Wednesday, June 8, 2011

WikiLeaks Cables Reveal "Secret History" of U.S. Bullying in Haiti at Oil Companies’ Behest

The Nation magazine, in partnership with the Haitian weekly newspaper, Haïti Liberté, has launched a series of reports based on more than 19,000 classified U.S. diplomatic cables released by WikiLeaks. Called "The PetroCaribe Files," the series begins with an exposé of how the United States—with pressure from Exxon and Chevron—tried to interfere with an oil agreement between Haiti and Venezuela that would save Haiti, the poorest country in the Western hemisphere, $100 million per year. "It’s really amazing to see an ambassador pushing around a president, and all his officials telling them what to do, that they don’t understand this, they don’t understand that, trying to tell them what Haiti’s interests are. It’s the epitome of arrogance," says the report’s co-author, Kim Ives.

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Press TV: Haiti cholera cases see sharp rise

Clinics in the Haitian capital of Port-au-Prince have been witnessing a sharp soar in cholera, with over 300 new cases emerging every day, a recent report says.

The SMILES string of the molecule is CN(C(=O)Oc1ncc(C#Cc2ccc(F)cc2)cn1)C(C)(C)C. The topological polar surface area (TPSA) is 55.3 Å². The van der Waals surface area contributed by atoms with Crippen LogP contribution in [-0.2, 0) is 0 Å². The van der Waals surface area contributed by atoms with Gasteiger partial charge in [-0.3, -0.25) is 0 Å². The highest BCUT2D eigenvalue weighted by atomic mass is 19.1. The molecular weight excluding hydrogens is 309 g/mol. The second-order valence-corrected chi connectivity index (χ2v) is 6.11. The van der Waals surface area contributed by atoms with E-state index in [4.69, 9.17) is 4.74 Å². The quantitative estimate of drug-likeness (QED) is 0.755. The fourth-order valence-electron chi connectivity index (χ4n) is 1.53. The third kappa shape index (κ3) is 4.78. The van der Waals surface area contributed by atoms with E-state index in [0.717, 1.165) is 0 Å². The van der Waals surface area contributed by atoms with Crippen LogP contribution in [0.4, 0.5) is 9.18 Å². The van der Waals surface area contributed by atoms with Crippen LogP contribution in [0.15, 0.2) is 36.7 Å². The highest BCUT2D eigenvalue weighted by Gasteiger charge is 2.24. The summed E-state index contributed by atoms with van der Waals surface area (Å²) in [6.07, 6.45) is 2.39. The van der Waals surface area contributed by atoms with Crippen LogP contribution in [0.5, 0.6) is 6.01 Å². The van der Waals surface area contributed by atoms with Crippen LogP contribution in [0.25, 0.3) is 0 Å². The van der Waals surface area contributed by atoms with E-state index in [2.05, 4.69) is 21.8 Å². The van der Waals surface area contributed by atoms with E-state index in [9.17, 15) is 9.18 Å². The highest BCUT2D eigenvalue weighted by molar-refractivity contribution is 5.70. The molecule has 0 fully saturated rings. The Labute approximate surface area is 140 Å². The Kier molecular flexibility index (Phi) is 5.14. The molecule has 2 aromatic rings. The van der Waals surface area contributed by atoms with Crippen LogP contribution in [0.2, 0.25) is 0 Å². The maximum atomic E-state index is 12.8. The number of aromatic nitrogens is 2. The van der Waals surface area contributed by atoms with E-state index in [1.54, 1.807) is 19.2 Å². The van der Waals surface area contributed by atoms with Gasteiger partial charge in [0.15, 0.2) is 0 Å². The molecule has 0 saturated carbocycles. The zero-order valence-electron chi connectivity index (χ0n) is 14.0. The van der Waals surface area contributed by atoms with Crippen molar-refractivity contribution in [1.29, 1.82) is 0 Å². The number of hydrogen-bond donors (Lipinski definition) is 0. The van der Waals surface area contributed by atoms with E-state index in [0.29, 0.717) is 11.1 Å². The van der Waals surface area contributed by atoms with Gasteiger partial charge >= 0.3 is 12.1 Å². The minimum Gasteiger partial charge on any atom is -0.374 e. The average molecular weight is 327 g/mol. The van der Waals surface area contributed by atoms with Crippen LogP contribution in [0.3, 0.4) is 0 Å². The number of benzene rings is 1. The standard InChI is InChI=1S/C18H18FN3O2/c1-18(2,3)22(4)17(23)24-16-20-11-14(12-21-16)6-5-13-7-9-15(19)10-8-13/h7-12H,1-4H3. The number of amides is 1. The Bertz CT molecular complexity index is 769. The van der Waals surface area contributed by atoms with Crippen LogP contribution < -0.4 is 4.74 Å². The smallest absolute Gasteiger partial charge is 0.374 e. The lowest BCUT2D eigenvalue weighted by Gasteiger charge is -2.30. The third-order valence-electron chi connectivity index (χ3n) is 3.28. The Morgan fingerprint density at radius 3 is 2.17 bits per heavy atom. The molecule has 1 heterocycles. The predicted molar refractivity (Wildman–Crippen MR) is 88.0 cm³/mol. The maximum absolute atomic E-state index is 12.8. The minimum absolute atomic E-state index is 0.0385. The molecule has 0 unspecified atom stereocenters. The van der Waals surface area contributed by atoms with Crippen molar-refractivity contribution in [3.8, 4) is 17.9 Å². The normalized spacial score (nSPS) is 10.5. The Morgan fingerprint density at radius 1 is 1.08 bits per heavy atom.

Cholera cases have increased in the densely populated area of Port-au-Prince's western downtown, at a rate which is more than three times the rate witnessed during the epidemic's earlier stages in the fall, international aid agency Oxfam said.
According to Haiti's health ministry, cholera has claimed the lives of over 3,500 people and affected more than 320,000 since its outbreak last October.
Haiti's government and medical groups have increased treatment for the waterborne disease, as it spreads at a quicker rate during the rainy season.
The country has yet to recover from the devastating January 2010 earthquake that killed 250,000 people and left the capital in ruins.
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